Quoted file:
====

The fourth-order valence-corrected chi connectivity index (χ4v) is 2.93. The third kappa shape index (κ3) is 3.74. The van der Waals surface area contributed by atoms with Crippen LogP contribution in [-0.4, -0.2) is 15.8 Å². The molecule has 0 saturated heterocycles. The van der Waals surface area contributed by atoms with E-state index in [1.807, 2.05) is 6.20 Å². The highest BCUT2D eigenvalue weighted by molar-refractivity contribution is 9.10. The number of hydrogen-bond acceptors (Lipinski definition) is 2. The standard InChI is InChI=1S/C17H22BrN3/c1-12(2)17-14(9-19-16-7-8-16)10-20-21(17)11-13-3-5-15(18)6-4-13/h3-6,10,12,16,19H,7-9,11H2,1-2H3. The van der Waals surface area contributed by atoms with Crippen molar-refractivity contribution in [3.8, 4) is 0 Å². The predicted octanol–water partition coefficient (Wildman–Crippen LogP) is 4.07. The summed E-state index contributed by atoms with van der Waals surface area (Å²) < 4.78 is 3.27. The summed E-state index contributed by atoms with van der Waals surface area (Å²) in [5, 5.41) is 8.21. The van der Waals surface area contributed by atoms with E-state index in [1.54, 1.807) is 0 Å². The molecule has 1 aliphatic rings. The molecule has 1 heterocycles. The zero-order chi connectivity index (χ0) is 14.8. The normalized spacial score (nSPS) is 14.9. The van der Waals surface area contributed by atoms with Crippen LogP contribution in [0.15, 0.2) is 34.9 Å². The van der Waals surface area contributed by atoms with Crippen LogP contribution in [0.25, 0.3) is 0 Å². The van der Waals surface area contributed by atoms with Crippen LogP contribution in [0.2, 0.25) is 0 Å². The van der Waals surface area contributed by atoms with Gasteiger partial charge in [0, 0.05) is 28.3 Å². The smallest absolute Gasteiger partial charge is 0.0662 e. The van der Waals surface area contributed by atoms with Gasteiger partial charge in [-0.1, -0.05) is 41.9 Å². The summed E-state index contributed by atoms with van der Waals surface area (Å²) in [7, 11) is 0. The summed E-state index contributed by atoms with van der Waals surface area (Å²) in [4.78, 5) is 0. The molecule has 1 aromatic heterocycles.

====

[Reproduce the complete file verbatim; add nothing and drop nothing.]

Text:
The fourth-order valence-corrected chi connectivity index (χ4v) is 2.93. The third kappa shape index (κ3) is 3.74. The van der Waals surface area contributed by atoms with Crippen LogP contribution in [-0.4, -0.2) is 15.8 Å². The molecule has 0 saturated heterocycles. The van der Waals surface area contributed by atoms with E-state index in [1.807, 2.05) is 6.20 Å². The highest BCUT2D eigenvalue weighted by molar-refractivity contribution is 9.10. The number of hydrogen-bond acceptors (Lipinski definition) is 2. The standard InChI is InChI=1S/C17H22BrN3/c1-12(2)17-14(9-19-16-7-8-16)10-20-21(17)11-13-3-5-15(18)6-4-13/h3-6,10,12,16,19H,7-9,11H2,1-2H3. The van der Waals surface area contributed by atoms with Crippen molar-refractivity contribution in [3.8, 4) is 0 Å². The predicted octanol–water partition coefficient (Wildman–Crippen LogP) is 4.07. The summed E-state index contributed by atoms with van der Waals surface area (Å²) < 4.78 is 3.27. The summed E-state index contributed by atoms with van der Waals surface area (Å²) in [5, 5.41) is 8.21. The van der Waals surface area contributed by atoms with E-state index in [1.54, 1.807) is 0 Å². The molecule has 1 aliphatic rings. The molecule has 1 heterocycles. The zero-order chi connectivity index (χ0) is 14.8. The normalized spacial score (nSPS) is 14.9. The van der Waals surface area contributed by atoms with Crippen LogP contribution in [0.15, 0.2) is 34.9 Å². The van der Waals surface area contributed by atoms with Crippen LogP contribution in [0.25, 0.3) is 0 Å². The van der Waals surface area contributed by atoms with Crippen LogP contribution in [0.2, 0.25) is 0 Å². The van der Waals surface area contributed by atoms with Gasteiger partial charge in [0, 0.05) is 28.3 Å². The smallest absolute Gasteiger partial charge is 0.0662 e. The van der Waals surface area contributed by atoms with Gasteiger partial charge in [-0.1, -0.05) is 41.9 Å². The summed E-state index contributed by atoms with van der Waals surface area (Å²) in [7, 11) is 0. The summed E-state index contributed by atoms with van der Waals surface area (Å²) in [4.78, 5) is 0. The molecule has 1 aromatic heterocycles.